I’ve always been a behind-the-scenes kind of person, pleased to be part of an ongoing effort, maybe essential to it, just … quietly. Many of the engineers I work with are like that too — particularly the geotechnical people, whose work is literally buried underground.
So when all this talk about “thought leadership” started bubbling up, as in, “You’ve got to generate thought leadership content to move your career ahead,” I got uncomfortable.
But I’ve found that if I change my frame of reference, it’s easier. I now think of it as being helpful — providing insights that can be useful for someone else. That works for engineers too, because many of them are justifiably proud of their skills, and like to help others.
One of the best ways to build your career, and to help others, is to publish useful content on LinkedIn. It shows that you have contributions to make to your profession, and that you can be the go-to person for your field of specialization.
This is likely to get you noticed by someone looking to hire a professional with your skill set, a prospective client, or a colleague wondering if they should invite you in on a startup they’re planning.
You can learn more about how to work effectively on LinkedIn in the webinar I’ll be leading on EMI on January 12, 2021. One of the topics I’ll cover is how to host content on the platform. But in the meantime, here are four types of “helpful” content:
“Newsjacking” means taking some news and wrapping your ideas around it. Perhaps it’s a new regulatory standard, a new technology, or a new compound material.
The key is to find news that matters to the people you want to reach. If the news is limited to the way you do your work, it’s not a good candidate for newsjacking. Here’s how to design effective newsjacking content:
- Describe the news, where it comes from, and put it into context
- Say why it matters to the people you want to reach
- Give your analysis of how the news will unfold, and who it will impact
- Give your recommendations on how your reader, viewer, or listener can avoid a problem as a result of the news or access a benefit
Sometimes, it’s not a fast-moving change, but a more gradual one. Say you’ve noticed that a particular technology is becoming gradually less useful, and it’s being gradually replaced. Points to cover:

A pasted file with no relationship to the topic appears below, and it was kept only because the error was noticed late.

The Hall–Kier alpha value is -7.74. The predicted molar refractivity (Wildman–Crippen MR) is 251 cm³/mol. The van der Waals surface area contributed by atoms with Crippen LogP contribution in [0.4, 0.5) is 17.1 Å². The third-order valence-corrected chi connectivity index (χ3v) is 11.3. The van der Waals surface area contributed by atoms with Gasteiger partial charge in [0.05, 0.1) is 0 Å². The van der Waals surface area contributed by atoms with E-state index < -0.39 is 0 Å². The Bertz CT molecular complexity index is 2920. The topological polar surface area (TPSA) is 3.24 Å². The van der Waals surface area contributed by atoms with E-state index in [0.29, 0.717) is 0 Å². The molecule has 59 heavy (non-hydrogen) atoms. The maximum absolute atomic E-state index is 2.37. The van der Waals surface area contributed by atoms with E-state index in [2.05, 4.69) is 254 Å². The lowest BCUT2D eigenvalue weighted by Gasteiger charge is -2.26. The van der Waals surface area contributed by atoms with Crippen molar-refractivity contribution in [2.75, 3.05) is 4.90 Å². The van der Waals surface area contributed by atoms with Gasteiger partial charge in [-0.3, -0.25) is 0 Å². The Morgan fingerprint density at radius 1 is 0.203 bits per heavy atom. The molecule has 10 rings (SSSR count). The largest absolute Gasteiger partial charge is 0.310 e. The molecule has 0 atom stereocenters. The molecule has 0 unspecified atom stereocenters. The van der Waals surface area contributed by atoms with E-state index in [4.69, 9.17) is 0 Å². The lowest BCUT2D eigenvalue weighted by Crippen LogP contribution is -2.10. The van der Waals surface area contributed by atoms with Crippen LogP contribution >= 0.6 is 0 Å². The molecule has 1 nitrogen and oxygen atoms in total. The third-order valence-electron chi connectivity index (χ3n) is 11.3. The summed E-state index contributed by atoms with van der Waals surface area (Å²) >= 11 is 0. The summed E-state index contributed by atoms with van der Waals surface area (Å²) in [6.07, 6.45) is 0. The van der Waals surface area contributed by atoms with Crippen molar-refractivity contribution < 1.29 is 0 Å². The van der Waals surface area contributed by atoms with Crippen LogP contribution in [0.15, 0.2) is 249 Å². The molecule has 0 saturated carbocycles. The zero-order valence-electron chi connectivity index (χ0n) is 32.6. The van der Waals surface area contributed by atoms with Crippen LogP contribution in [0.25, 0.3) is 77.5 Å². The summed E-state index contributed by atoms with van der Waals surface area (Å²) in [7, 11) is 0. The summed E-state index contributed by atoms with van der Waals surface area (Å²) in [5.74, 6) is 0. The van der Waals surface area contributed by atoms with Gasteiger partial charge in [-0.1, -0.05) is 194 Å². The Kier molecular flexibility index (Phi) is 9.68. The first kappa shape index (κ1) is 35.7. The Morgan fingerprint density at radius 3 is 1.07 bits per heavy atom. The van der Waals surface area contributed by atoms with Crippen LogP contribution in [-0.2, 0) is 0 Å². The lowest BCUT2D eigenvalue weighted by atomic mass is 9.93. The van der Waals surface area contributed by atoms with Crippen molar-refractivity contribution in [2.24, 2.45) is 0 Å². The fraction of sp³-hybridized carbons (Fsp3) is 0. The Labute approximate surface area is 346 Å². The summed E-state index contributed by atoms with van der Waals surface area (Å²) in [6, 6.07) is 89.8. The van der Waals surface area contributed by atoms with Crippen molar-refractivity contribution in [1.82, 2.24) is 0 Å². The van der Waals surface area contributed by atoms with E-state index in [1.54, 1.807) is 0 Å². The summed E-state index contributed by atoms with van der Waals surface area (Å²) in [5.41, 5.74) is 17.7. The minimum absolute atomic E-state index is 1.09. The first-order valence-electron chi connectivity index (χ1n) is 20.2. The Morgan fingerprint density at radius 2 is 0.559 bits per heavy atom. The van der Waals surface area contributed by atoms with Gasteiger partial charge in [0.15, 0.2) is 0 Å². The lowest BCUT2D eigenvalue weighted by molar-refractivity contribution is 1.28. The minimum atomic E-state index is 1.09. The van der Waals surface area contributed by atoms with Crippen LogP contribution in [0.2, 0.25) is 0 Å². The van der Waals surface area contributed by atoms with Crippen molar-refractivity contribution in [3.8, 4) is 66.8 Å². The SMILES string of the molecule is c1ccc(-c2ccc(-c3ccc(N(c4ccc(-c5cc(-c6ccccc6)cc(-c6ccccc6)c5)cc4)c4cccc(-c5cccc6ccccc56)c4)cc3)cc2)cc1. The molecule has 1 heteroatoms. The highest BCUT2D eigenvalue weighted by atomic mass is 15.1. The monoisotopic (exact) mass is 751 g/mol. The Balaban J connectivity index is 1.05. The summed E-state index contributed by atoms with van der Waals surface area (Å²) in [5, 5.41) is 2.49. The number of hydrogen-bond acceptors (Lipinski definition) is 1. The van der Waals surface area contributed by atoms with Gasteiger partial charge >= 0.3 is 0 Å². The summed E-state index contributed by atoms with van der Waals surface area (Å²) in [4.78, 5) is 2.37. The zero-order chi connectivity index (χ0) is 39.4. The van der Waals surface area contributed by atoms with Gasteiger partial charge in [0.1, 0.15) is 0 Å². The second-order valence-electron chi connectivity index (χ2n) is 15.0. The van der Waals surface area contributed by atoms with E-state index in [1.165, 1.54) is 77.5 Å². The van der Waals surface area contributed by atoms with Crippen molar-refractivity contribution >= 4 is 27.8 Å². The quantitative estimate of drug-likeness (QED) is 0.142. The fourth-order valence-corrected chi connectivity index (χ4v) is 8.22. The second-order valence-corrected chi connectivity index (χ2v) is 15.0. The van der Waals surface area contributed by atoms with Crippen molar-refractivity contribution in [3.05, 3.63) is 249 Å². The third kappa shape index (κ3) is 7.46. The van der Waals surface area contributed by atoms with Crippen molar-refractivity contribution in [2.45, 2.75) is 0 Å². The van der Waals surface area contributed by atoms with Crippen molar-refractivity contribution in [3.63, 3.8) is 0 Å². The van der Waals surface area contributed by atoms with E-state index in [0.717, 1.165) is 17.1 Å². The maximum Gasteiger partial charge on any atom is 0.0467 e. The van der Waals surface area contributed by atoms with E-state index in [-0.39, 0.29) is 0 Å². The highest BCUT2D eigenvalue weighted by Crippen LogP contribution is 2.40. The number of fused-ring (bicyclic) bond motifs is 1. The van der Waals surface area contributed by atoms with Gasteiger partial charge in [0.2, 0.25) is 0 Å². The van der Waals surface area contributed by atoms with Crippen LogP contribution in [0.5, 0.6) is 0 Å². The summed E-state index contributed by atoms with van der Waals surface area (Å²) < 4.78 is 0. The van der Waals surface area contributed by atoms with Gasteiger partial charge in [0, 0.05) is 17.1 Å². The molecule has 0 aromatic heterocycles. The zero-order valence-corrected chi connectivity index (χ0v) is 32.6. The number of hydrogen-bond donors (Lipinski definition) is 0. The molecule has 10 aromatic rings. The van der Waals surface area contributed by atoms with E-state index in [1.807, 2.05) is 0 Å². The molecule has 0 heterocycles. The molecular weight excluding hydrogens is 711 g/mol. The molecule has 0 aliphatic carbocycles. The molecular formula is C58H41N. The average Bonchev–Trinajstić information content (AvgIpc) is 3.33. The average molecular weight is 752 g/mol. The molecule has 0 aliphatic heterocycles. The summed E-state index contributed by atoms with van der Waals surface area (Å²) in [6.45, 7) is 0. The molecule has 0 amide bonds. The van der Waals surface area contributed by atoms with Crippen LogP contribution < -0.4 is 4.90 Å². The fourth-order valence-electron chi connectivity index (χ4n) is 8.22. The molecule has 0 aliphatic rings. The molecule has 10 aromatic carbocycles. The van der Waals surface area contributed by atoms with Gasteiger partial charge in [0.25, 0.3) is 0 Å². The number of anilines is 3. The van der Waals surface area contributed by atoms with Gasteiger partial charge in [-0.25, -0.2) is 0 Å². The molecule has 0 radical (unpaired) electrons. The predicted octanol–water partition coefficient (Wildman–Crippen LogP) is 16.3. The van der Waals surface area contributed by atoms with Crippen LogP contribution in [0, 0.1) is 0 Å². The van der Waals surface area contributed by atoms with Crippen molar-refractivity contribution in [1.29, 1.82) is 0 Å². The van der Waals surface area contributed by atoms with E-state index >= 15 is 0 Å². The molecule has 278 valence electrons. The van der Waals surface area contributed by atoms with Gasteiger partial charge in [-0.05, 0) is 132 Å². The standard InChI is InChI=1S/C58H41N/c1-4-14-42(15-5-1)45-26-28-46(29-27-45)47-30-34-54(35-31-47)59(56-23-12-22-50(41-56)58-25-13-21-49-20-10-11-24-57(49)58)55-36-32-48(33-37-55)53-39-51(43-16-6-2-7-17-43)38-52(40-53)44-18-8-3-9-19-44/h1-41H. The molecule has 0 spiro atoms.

- Describe the trend and what’s changing
- Provide proof, either anecdotal, quantitative, or quoting a subject-matter expert
- Say what will happen as a result of the trend
- Your recommendations to avoid a problem or gain a benefit
A how-to is straightforward: how to do something. Maybe you’ve found a really great workaround for a common problem in your field, or you’re often being asked about a process. The key is, again, to select topics that matter to the people you want to reach. Here’s how to prepare a how-to:
- Describe the objective and what you are trying to accomplish
- Materials or tools (electronic or physical) required
- Steps to follow in an ordered list, e.g., in order of priority
- Potential problems, and how to deal with them
The Case Study
Many engineers gravitate to case studies. They can be an effective tool for thought leadership in that they show you as someone who gets it done and resolves practical problems. Points to cover:
- The original situation, and why this was unsatisfactory
- The steps you followed in resolving the issue
- Problems encountered, and their solution
- The outcome
- Lessons learned
In summary, in creating “helpful” or “thought leadership” content for LinkedIn, always think of the issues and interests of the people you want to reach. Then craft your content to answer the questions they would have.
About the Author:
Carl Friesen is a former journalist who has over 15 years of experience helping business professionals get their ideas published. He has published five books on thought leadership marketing, is a frequent public speaker (just not during COVID), and writer on this topic. To learn more about building your career through thought leadership, see the helpful resources at ThoughtLeadershipResources.com.
If you’re interested in your firm possibly joining the Civil Engineering Collective, please contact us here or call us at 800-920-4007 ext. 800.
I hope you’ll join us.
Anthony Fasano, P.E.
Engineering Management Institute
Author of Engineer Your Own Success